The skeletal muscle niche is complex and heterogeneous. Over the past few decades, various groups have reported the existence of multiple adult stem cell populations within this environment. Techniques commonly used to identify and assess the differentiation capacities of these cellular fractions, oftentimes rare populations, include the use of lineage tracers, immunofluorescence and histochemistry, flow cytometry, gene expression assays, and phenotypic analysis in culture or in vivo. In 2012, our lab identified and characterized a skeletal-muscle resident Tie2+ progenitor that exhibits adipogenic, chondrogenic, and osteogenic differentiation potentials (Wosczyna et al...
2016: Methods in Molecular Biology
Ashlee R Stiles, Mariella T Simon, Alexander Stover, Shaya Eftekharian, Negar Khanlou, Hanlin L Wang, Shino Magaki, Hane Lee, Kate Partynski, Nagmeh Dorrani, Richard Chang, Julian A Martinez-Agosto, Jose E Abdenur
In humans, mitochondrial DNA (mtDNA) depletion syndromes are a group of genetically and clinically heterogeneous autosomal recessive disorders that arise as a consequence of defects in mtDNA replication or nucleotide synthesis. Clinical manifestations are variable and include myopathic, encephalomyopathic, neurogastrointestinal or hepatocerebral phenotypes. Through clinical exome sequencing, we identified a homozygous missense variant (c.533C>T; p.Pro178Leu) in mitochondrial transcription factor A (TFAM) segregating in a consanguineous kindred of Colombian-Basque descent in which two siblings presented with IUGR, elevated transaminases, conjugated hyperbilirubinemia and hypoglycemia with progression to liver failure and death in early infancy...
September 2016: Molecular Genetics and Metabolism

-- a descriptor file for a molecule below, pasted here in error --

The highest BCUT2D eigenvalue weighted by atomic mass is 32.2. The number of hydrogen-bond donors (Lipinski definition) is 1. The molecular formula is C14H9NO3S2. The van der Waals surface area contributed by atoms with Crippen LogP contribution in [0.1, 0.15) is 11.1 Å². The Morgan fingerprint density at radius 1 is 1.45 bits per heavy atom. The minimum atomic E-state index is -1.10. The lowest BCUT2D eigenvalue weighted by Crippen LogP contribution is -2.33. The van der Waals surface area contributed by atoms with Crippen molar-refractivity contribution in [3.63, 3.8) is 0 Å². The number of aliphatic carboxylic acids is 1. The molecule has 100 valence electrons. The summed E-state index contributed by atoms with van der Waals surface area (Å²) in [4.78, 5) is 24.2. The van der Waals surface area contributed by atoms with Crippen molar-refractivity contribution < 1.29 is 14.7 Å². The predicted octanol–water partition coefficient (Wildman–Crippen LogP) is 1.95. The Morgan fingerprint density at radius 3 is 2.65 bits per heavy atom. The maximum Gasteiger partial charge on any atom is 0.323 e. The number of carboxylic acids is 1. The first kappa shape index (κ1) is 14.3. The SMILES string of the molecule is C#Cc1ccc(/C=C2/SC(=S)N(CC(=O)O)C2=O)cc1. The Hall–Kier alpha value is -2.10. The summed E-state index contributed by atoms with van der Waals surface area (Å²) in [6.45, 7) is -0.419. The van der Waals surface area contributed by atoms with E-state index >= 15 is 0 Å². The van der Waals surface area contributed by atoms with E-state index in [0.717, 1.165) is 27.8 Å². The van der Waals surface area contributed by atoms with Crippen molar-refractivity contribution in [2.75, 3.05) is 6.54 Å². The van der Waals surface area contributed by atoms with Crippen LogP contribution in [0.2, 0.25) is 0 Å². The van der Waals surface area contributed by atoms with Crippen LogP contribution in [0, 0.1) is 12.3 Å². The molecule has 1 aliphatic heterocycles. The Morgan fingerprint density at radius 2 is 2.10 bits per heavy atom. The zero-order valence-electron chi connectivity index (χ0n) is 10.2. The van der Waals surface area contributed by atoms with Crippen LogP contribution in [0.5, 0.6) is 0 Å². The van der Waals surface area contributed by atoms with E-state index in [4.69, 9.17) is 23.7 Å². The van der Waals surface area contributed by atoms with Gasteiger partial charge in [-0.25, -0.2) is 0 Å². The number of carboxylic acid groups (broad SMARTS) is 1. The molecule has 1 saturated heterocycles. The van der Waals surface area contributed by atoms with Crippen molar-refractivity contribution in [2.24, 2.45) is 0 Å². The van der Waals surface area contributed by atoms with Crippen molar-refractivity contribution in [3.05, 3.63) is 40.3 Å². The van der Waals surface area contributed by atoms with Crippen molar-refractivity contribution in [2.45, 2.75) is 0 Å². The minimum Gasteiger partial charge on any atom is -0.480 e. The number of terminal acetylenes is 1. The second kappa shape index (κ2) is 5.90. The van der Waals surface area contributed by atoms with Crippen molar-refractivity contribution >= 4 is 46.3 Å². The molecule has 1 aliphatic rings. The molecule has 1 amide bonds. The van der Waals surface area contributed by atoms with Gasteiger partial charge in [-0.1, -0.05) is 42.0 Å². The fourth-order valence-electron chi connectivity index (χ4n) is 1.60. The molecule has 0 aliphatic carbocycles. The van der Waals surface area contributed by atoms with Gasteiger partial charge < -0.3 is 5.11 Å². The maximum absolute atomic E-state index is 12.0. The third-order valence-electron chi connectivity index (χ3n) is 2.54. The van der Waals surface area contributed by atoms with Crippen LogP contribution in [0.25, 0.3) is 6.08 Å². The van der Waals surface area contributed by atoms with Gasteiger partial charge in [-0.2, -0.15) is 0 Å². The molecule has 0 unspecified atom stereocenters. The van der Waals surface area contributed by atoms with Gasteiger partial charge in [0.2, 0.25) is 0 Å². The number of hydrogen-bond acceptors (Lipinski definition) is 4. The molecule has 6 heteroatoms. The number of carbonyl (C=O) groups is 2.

Stephan van der Zwaard, C Jo de Ruiter, Dionne A Noordhof, Renske Sterrenburg, Frank W Bloemers, Jos J de Koning, Richard T Jaspers, Willem J van der Laarse
V̇o2 max during whole body exercise is presumably constrained by oxygen delivery to mitochondria rather than by mitochondria's ability to consume oxygen. Humans and animals have been reported to exploit only 60-80% of their mitochondrial oxidative capacity at maximal oxygen uptake (V̇o2 max). However, ex vivo quantification of mitochondrial overcapacity is complicated by isolation or permeabilization procedures. An alternative method for estimating mitochondrial oxidative capacity is via enzyme histochemical quantification of succinate dehydrogenase (SDH) activity...
September 1, 2016: Journal of Applied Physiology
C Moreira-de-Sousa, M Iamonte, C S Fontanetti
Diplopods are considered important macroarthropods the soil as part of its maintenance and balance. These animals usually do not occur in high densities, but population explosions caused by environmental disturbances, climate changes, and use of pesticides that eliminate possible competitors, have been reported. The millipede Urostreptus atrobrunneus Pierozzi and Fontanetti, 2006 have become a nuisance to humans in infestation sites in urban centers of the state of Sao Paulo, Brazil. As a contribution to the understanding of this potential pest, this study describes the histology, histochemistry, and ultrastructure of the U...